I arrived into Iloilo City on a sunny afternoon with my camera bag and a rough plan as to where I would be going. My research gave me some promising leads, but going on a trip like this is always full of unknowns and surprises.
One week prior to my departure to Tawi-Tawi I received an email from the US Embassy in Manila. “U.S. citizens should continue to defer non-essential travel to the Sulu Archipelago, due to the high threat of kidnapping of international travelers and violence linked to insurgency and terrorism there.”
I thought I would spend some time and put together my highlights from 2014 in photos. I’ve never done this before, but I haven’t done many blog posts this year and therefore thought I should get another one in before the year ends. At times this year was extremely busy and at other times I was able to do more of the behind the scenes work that always seems to pile up. I had some firsts this year, including my first solo exhibit, and I took on more commissioned work than in previous years.
Considered one of the 18 indigenous ethnolinguistic Lumad groups in Mindanao, the native Mansaka continued their way of life during the hundreds of years of migrations and inter-marriages of the Malays, Indonesians and the Chinese. Although the Mansaka people evolved over time, they were never heavily influenced by the Spanish during their colonization.
It’s almost been one month now since The Forgotten Ten exhibit came to a close at Yuchengco’s Water Dragon Gallery in Manila. Now that I have been able to catch up with everything since the closing, I wanted to take some time to thank everyone for making this such a successful event. There are a number of people to thank, from our sponsors, to those who helped with preparations and of course everyone who made it out to the gallery to show their support. I also thought it would be nice to put together a summary of the exhibition, share some insights, get more feedback from people and talk a little about the future of the Katutubong Filipino Project.
A blog post is well past due and it always amazes me how fast time goes by. Since my trip to the Cordilleras last April/May I feel like things have been non-stop making time soar by even faster. The past few months have mostly been filled with planning and getting things in line for the upcoming year with some intermittent travel, assignment work and workshops. The most exciting event I have been planning for is my first solo exhibit this coming January in Manila. The exhibit is entitled “The Forgotten Ten” which refers to the some 10 to 20 percent of the Philippine population considered to be indigenous.
Three weeks in the Cordilleras of Luzon and I feel like I have only scratched the surface of experiencing the rich cultures that make up the Igorot people. This is a common trend I have experienced while working on the Katutubong Filipino Project and one reason I hope to extended the project longer term, perhaps for another three years. More time is needed. This is especially true when trying to tell the story of the Igorot people who live in six different provinces with over 20 tribes all speaking different languages, practicing different rituals, and have different beliefs and cultures.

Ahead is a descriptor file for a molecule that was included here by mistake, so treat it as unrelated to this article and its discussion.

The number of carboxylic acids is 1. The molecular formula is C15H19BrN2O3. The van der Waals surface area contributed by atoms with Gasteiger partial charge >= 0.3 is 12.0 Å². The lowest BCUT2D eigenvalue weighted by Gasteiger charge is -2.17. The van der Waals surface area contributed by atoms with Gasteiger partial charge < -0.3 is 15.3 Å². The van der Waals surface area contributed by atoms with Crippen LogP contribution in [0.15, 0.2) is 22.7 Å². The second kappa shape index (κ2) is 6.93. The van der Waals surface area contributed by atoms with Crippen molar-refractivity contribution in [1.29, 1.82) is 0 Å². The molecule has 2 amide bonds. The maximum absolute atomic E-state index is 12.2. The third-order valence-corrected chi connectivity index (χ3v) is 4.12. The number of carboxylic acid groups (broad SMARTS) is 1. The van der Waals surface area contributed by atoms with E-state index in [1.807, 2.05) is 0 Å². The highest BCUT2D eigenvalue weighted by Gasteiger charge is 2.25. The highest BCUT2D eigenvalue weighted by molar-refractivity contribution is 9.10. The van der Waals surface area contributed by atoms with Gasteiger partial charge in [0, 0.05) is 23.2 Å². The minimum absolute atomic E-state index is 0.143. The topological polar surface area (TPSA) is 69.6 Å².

Last month I made a long awaited trip to the island of Mindoro to visit some of the different Mangyan groups there. This trip took a few months to arrange and I was very excited our journey happened as I have been wanting to visit Mindoro for a long time. Although, we knew it would not be easy to get access to the different communities we wanted to visit, our contacts and non-stop effort explaining and promoting the Katutubong Filipino Project helped us significantly on this trip. There are 8 different Mangyan groups (Iraya, Alangan, Tadyawan, Tau-buid, Bangon, Buhid, Hanunoo and Ratagnon) on the island of Mindoro and all are distinctively different including their languages. Mangyan is just the collective term used for the indigenous peoples found on Mindoro.
Over the past month I have made two separate trips to Mindanao in the hopes to document the ethnic sport of horse fighting that is still occasionally practiced by the areas Lumads (indigenous peoples). My first trip was during Davao’s Kadayawan Festival, which is an annual week long celebration featuring the different tribes from Davao. This festival is like most other festivals in the Philippines, complete with street dancing, beauty pageants and plenty of people walking around the streets. In years past horse fighting was one of the side events at the Kadayawan Festival and was the sole reason I made the trip to Davao. Sadly, the tribal Chieftain, Datu Causing Ogao, who was in charge of this years horse fighting was murdered only three weeks before the festival. This murder was one of three tribal murders in the same time frame throughout this part of Mindanao.
Things often do not turn out the way you might expect them to. Such was the case during my recent trip back to the Sierra Madres. I returned to a part of Isabela and Cagayan provinces to visit some old Agta friends from last year. Upon returning this time I had a plan to go on a hunt with some of the men, a hunt for wild pig, deer or monkey. These are game items that the Agta still hunt for occasionally in the forest to eat or sell to locals. I was excited about this trip and thought with the contacts I had made everything would fall into place fairly easily. However, I couldn’t have been more wrong. Uncontrollable circumstances such as bad weather, broken transportation, and previous obligations of my contacts lead to a serious amount of time waiting.